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UAE sends 6 Gitmo detainees to Yemen amid concerns

CAIRO (AP) — The United Arab Emirates has sent six Yemeni detainees who were first held at the U.S. base at Guantanamo Bay, Cuba, and then in the Gulf Arab federation, to their home nation of Yemen, the families of the men and a government official said Thursday.

The transfer comes amid concerns that the former detainees could face significant dangers at home in Yemen, which is largely lawless after years of civil war. The men were held in detention for years in the UAE without charges, their families said.

According to the Yemeni official, the six landed earlier this week in Yemen’s eastern Hadramawt province. The detainees had undergone rehabilitation while in the UAE, the official said, adding that they would all be released and reunited with their families in the coming weeks.

The official, who spoke on condition of anonymity to discuss the transfer with the media, said the men would continue to be monitored by Yemeni security.

United Nations rights experts said last year that could be a violation of international law. The experts said the men could face torture or ill-treatment once back in Yemen.

The six were among 19 detainees — 18 Yemenis and one Russian — who were scooped up in Afghanistan and Pakistan after the Sept. 11 attacks. The 19 had been in custody in the UAE from between 2015 and 2017, when the U.S. released them from Guantanamo.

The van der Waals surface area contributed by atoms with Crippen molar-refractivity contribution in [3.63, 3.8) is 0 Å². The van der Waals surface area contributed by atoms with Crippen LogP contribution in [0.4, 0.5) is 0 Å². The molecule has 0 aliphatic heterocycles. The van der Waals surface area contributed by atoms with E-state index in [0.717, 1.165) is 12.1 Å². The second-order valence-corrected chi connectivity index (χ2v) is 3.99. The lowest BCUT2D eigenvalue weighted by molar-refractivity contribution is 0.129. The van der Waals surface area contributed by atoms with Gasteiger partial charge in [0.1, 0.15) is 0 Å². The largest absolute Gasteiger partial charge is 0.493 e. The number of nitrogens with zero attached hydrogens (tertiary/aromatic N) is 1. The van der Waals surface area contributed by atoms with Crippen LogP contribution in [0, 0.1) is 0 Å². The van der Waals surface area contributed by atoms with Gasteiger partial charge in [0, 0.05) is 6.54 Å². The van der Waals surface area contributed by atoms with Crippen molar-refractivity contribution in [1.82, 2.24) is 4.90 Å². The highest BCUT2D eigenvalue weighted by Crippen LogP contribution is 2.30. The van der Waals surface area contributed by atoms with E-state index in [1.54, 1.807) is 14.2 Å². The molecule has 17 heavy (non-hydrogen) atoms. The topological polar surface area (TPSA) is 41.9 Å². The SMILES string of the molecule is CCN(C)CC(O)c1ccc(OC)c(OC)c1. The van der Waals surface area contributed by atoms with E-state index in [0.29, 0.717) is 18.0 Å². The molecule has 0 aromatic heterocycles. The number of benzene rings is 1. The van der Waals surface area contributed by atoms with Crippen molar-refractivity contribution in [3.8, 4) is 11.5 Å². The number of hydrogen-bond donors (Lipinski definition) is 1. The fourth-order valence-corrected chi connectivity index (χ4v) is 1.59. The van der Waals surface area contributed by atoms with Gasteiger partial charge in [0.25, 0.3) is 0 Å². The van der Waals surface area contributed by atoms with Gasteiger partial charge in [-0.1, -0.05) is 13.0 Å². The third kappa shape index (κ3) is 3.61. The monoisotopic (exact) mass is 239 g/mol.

Following this week’s release of the six, 13 from the original group remain held in the UAE.

Emirati authorities have not commented publicly on the handover and the UAE’s Foreign Ministry did not immediately respond to request for comment.

A relative of one of the detainees shared photos of the emotional first meeting between one detainee and his son, now an adult, and of the two embracing. But he and others relatives remain concerned for their family members’ safety. His name and the full names of the Yemeni detainees are being withheld for fear that they might face retribution.

The U.S.-based American Center for Law and Justice, welcomed the release of the six from Emirati custody but urged Yemen’s government to “continue full care for them to help them integrate into society and practice their normal lives.”

Yemen, the Arab world’s poorest country has been wracked by a grinding civil war since 2014. Torture and arbitrary detention are widespread in networks of secret and formal prisons run by various factions controlling different parts of the country.

The return of Yemenis comes after a Moroccan held for 19 years without charges at Guantánamo rejoined his family in this North African kingdom earlier this month. Abdullatif Nasser, now 56, is the first detainee at the Guantánamo Bay center to be transferred into the custody of his home country under the administration of President Joe Biden.

Rights groups have called the detentions and the detention camp at Guantánamo, opened under President George W. Bush after the 2001 al-Qaida terrorist attacks, a historic wrong by the United States. There were allegations of torture in early questioning, and challenges to the lawfulness of military tribunals there. The Bush administration and supporters called the camp, on a U.S. naval base in Cuba, essential to safely managing international terror suspects.

Almost 800 detainees have passed through Guantanamo. Of the 39 remaining, 10 are eligible to be transferred out, 17 are eligible to go through the review process for possible transfer, another 10 are involved in the military commission process used to prosecute detainees and two have been convicted, a senior administration official said.
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